Rigs targeting oil in the U.S. fell by the most in two months as producers curbed drilling following the biggest price rout since 2012.
Oil rigs tumbled by 19 to 1,590, the lowest in six weeks and the biggest decline since Aug. 22, Baker Hughes Inc. said today. The counts dropped in almost every major U.S. oil play, with the Mississippian in Kansas falling the most, shrinking by seven to 71. Texas’s Eagle Ford formation, where drillers are yielding more crude per rig than any other region, lost five to 197.
U.S. benchmark West Texas Intermediate crude fell more than $14 a barrel in the three months ended Sept. 30, the biggest quarterly drop since June 2012. The slide threatens to slow a drilling boom in U.S. shale formations that has propelled domestic output to the highest level in 29 years, cut retail gasoline prices by more than 50 cents since April and helped the nation meet 84 percent of its energy demand last year.
“Unless there’s a significant reversal in oil prices, we’re going to see continued declines in the rig count, especially those drilling for oil,” James Williams, president of WTRG Economics, said by telephone from London, Arkansas. “We could easily see the oil rig count down 100 by the end of the year, or more.”
West Texas Intermediate crude for November rose 5 cents to settle at $82.75 a barrel on the New York Mercantile Exchange. The contract fell below $80 a barrel yesterday for the first time since 2012.
“There’s a wide range of shale production costs, anywhere from $50 a barrel to $80,” Mike Wittner, head of oil market research at Societe Generale SA in New York, said by phone Oct. 15. Oil prices would have to remain around $80 a barrel for three to six months before companies curb drilling, and it would take “another three to six months before you would see any impact on production,” he said.
WTI will trade between $75 and $90 a barrel over the next three months, UBS AG analysts including Giovanni Staunovo in Zurich said in an e-mailed research note Oct. 15. UBS analyst Angie Sedita upgraded U.S. land drillers to buy from neutral today, saying a recent sell-off in stocks was “overdone.” At $80 oil, “the rig count is flat,” she said in an e-mailed research note today.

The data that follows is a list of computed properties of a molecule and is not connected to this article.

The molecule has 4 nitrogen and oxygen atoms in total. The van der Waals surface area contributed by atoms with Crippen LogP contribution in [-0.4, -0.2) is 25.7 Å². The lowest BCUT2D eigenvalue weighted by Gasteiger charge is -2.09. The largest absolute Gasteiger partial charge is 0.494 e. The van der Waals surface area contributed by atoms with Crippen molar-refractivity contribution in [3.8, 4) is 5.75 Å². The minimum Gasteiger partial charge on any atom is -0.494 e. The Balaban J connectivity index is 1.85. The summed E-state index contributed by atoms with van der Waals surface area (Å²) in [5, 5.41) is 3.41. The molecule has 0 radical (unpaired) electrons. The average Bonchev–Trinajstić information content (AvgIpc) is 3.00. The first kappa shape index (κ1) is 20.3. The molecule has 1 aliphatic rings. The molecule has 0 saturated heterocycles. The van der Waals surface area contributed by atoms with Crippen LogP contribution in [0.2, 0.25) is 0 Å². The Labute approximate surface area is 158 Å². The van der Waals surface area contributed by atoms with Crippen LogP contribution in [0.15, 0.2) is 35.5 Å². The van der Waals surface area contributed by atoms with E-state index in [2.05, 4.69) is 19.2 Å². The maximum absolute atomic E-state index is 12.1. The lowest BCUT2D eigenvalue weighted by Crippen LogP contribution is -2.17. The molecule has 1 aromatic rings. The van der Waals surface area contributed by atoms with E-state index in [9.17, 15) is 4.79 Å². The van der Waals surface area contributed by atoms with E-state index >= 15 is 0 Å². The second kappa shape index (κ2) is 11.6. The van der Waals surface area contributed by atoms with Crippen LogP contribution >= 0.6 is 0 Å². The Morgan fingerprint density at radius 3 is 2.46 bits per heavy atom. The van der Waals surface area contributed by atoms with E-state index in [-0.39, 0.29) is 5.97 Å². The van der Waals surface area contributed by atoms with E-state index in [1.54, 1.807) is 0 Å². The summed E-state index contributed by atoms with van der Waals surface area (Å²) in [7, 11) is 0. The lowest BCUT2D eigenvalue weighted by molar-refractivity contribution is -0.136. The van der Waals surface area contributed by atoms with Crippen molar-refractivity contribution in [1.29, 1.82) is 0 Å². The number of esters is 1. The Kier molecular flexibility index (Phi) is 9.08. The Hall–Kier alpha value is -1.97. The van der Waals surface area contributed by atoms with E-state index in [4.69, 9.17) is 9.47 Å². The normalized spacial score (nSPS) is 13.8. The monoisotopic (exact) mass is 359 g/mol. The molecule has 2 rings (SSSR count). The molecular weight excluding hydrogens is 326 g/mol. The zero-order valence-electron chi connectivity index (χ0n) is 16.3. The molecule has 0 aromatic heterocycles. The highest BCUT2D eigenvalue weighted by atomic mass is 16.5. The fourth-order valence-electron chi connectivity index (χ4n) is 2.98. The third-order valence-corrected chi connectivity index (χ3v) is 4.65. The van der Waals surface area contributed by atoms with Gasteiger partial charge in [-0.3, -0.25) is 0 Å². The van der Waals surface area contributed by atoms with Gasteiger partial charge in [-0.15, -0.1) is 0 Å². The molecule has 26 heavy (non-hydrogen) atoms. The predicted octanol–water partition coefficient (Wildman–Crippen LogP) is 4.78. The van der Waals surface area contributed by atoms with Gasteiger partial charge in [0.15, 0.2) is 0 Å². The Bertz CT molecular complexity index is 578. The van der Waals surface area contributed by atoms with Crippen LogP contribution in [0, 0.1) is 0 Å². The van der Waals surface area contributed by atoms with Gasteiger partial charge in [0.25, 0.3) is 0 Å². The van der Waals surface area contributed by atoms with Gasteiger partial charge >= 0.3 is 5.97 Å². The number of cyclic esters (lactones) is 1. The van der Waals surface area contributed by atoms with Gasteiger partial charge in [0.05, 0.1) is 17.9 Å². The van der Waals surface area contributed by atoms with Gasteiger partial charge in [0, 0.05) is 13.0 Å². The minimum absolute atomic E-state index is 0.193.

The Permian Basin of Texas and New Mexico, the nation’s largest oil field, slumped by two oil rigs to 558 this week.
“You know we’re finally seeing the impact of lower oil prices when even the Permian, which is probably going to show less impact because of its stacked formations, is down,” Williams said.
At $75 oil, U.S. energy producers may start pulling back spending, Martin Craighead, Baker Hughes’s chairman and chief executive officer, said on an earnings conference call yesterday. The company’s third-quarter adjusted profit missed analysts’ estimates.
Drillers in North Dakota, where the Bakken shale formation has pushed the state’s oil production past 1 million barrels a day, have break-even prices of anywhere from $28 to $85, the state’s Department of Mineral Resources said Oct. 15. While extracting oil from shale costs $50 to $100 a barrel, it’s $25 a barrel for conventional supplies from the Middle East and North Africa, according to the International Energy Agency.
U.S. oil production climbed 0.9 percent in the week ended Oct. 10 to 8.95 million, the highest level since June 1985, Energy Information Administration data show. Crude supplies swelled by 8.92 million barrels to 370.6 million.
U.S. gas stockpiles rose 94 billion cubic feet last week to 3.299 trillion, according to the EIA. Supplies were 9.9 percent below the five-year average and 9.4 percent below year-earlier levels.
Gas rigs were up 8 at 328 this week, Baker Hughes said. The Eagle Ford added the most rigs targeting the heating fuel, gaining three to 12.
Natural gas for November delivery fell 3 cents to $3.766 per million British thermal units today on the Nymex, up 0.2 percent in the past year. Oil is trading 22 times higher than gas, down from 26 times three months ago.